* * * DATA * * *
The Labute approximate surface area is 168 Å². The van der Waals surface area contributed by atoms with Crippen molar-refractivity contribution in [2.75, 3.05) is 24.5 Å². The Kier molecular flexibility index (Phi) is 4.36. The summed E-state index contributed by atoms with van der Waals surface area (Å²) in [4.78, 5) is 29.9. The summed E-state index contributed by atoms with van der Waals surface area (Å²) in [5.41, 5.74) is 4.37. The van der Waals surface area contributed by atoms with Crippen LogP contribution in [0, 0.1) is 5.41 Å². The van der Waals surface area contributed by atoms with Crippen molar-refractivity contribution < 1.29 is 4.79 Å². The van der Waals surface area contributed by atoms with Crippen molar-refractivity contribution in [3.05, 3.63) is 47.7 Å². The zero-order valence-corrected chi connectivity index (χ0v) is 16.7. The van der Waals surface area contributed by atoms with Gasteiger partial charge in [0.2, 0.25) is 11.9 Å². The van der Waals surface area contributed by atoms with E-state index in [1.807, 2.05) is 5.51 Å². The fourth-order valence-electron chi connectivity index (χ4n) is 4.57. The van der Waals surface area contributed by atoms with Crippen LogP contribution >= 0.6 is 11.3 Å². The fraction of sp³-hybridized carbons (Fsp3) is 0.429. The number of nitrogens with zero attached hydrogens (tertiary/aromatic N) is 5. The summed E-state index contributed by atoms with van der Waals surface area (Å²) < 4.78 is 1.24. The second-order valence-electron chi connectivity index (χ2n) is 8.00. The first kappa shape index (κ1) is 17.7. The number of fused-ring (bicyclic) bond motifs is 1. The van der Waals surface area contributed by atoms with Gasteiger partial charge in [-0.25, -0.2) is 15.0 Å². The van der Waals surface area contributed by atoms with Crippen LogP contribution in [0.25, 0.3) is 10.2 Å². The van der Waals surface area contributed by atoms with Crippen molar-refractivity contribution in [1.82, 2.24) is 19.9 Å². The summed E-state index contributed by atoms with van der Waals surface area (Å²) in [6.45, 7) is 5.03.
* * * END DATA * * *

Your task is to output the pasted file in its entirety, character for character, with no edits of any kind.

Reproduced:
The Labute approximate surface area is 168 Å². The van der Waals surface area contributed by atoms with Crippen molar-refractivity contribution in [2.75, 3.05) is 24.5 Å². The Kier molecular flexibility index (Phi) is 4.36. The summed E-state index contributed by atoms with van der Waals surface area (Å²) in [4.78, 5) is 29.9. The summed E-state index contributed by atoms with van der Waals surface area (Å²) in [5.41, 5.74) is 4.37. The van der Waals surface area contributed by atoms with Crippen LogP contribution in [0, 0.1) is 5.41 Å². The van der Waals surface area contributed by atoms with Crippen molar-refractivity contribution < 1.29 is 4.79 Å². The van der Waals surface area contributed by atoms with Crippen molar-refractivity contribution in [3.05, 3.63) is 47.7 Å². The zero-order valence-corrected chi connectivity index (χ0v) is 16.7. The van der Waals surface area contributed by atoms with Gasteiger partial charge in [0.2, 0.25) is 11.9 Å². The van der Waals surface area contributed by atoms with E-state index in [1.807, 2.05) is 5.51 Å². The fourth-order valence-electron chi connectivity index (χ4n) is 4.57. The van der Waals surface area contributed by atoms with Crippen LogP contribution >= 0.6 is 11.3 Å². The fraction of sp³-hybridized carbons (Fsp3) is 0.429. The number of nitrogens with zero attached hydrogens (tertiary/aromatic N) is 5. The summed E-state index contributed by atoms with van der Waals surface area (Å²) < 4.78 is 1.24. The second-order valence-electron chi connectivity index (χ2n) is 8.00. The first kappa shape index (κ1) is 17.7. The number of fused-ring (bicyclic) bond motifs is 1. The van der Waals surface area contributed by atoms with Gasteiger partial charge in [-0.25, -0.2) is 15.0 Å². The van der Waals surface area contributed by atoms with Crippen LogP contribution in [0.25, 0.3) is 10.2 Å². The van der Waals surface area contributed by atoms with Crippen molar-refractivity contribution in [1.82, 2.24) is 19.9 Å². The summed E-state index contributed by atoms with van der Waals surface area (Å²) in [6.45, 7) is 5.03.